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Criminal Justice Reform Releases Final Report to Reduce Prison Population and Recidivism

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Rockford’s law enforcement agencies have repeatedly stated that a big part of the city’s crime problem are repeat offenders.
    
But now the state is working to change that, including Winnebago County’s top prosecutor.

“We all can agree on is that the criminal justice system needs to be reformed so that it is more effective,” says Winnebago County State’s Attorney Joe Bruscato, talking about a newly released report from the Illinois state Commission on Criminal Justice and Sentencing Reform.

The 94 page report contains 27 recommendations to reduce recidivism, which in Illinois is roughly 50%.

“In Illinois, the rate of recidivism is unacceptably high,” said Bruscato. “The number of people that are leaving prison, getting out, and within a short period of time are repeat offenders is unacceptably high.”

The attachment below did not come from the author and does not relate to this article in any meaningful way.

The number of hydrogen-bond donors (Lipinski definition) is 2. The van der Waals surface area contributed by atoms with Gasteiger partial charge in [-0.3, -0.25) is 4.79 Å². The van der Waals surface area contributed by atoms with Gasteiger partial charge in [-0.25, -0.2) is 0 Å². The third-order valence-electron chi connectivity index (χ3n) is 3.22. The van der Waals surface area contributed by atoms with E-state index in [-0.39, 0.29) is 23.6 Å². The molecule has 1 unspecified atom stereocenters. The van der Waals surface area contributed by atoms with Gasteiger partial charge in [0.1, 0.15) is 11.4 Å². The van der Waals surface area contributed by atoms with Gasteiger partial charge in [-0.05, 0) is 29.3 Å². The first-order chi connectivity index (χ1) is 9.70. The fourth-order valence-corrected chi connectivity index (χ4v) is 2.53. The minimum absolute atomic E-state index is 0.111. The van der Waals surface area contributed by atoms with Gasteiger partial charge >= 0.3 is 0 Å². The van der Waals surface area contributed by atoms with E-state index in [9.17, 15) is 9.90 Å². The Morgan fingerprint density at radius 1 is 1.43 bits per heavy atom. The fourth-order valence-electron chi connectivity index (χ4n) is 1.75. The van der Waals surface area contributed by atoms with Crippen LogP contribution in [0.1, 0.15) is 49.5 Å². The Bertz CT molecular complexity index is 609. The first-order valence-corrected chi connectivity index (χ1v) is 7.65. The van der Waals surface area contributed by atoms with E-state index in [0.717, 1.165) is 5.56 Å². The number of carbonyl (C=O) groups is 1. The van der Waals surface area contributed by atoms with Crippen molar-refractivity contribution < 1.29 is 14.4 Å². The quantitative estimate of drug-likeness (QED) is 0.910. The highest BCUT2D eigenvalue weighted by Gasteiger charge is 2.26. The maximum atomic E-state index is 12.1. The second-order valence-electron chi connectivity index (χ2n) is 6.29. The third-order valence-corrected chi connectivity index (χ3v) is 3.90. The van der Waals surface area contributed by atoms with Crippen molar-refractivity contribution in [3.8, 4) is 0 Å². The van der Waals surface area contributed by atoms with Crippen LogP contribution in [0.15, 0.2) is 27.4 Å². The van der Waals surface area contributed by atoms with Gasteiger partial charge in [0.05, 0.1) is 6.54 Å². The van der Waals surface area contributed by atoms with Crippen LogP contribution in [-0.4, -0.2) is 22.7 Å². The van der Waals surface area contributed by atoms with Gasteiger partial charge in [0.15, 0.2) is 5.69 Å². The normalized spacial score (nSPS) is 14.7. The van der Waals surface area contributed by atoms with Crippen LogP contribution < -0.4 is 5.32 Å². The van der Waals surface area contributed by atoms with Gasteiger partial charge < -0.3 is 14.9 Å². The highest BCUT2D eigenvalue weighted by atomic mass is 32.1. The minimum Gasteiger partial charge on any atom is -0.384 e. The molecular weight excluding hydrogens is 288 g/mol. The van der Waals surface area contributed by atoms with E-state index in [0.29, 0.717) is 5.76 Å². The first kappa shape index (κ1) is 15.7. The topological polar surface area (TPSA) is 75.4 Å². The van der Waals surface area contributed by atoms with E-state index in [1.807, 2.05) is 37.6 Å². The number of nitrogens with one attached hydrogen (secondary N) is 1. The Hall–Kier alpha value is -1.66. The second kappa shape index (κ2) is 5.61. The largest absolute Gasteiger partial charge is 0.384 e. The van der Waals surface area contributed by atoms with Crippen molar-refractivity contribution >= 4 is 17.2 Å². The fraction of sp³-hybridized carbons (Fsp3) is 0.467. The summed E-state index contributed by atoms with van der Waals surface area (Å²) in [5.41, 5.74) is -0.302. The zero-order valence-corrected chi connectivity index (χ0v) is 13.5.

Bruscato is also a board member of Adult Redeploy Illinois, a program that effectively rehabilitates offenders to reduce their likelihood to repeat.

He says Winnebago County’s Adult Redeploy is only $5,000-but imprisoning offenders costs taxpayers $25,000 a year, making programs like it across the state a lot more cost effective.

“The goal of the commission is to bring about cost effective reforms that are designed for us to get better outcomes than we are currently getting.”

And on Tuesday, the Illinois senate passed a bill to provide money for incentives for inmates, including little or no jail time if they agree to rehabilitation programs.

“We’re a compassionate society here in America and in the state of Illinois,” said Governor Bruce Rauner.  “We believe that people make mistakes but they deserve redemption and an opportunity to improve themselves and become productive positive citizens.”

Other recommendations include not putting criminals with shorter sentences in prison at all, reducing prison sentences for crimes like auto theft, and certain drug crimes, and giving judges more discretion to sentence some offenders to probation.

The governor has set a goal of both reducing crime and the state’s prison population by 25% percent over the next five years.

You can click here to take a look at the full report.

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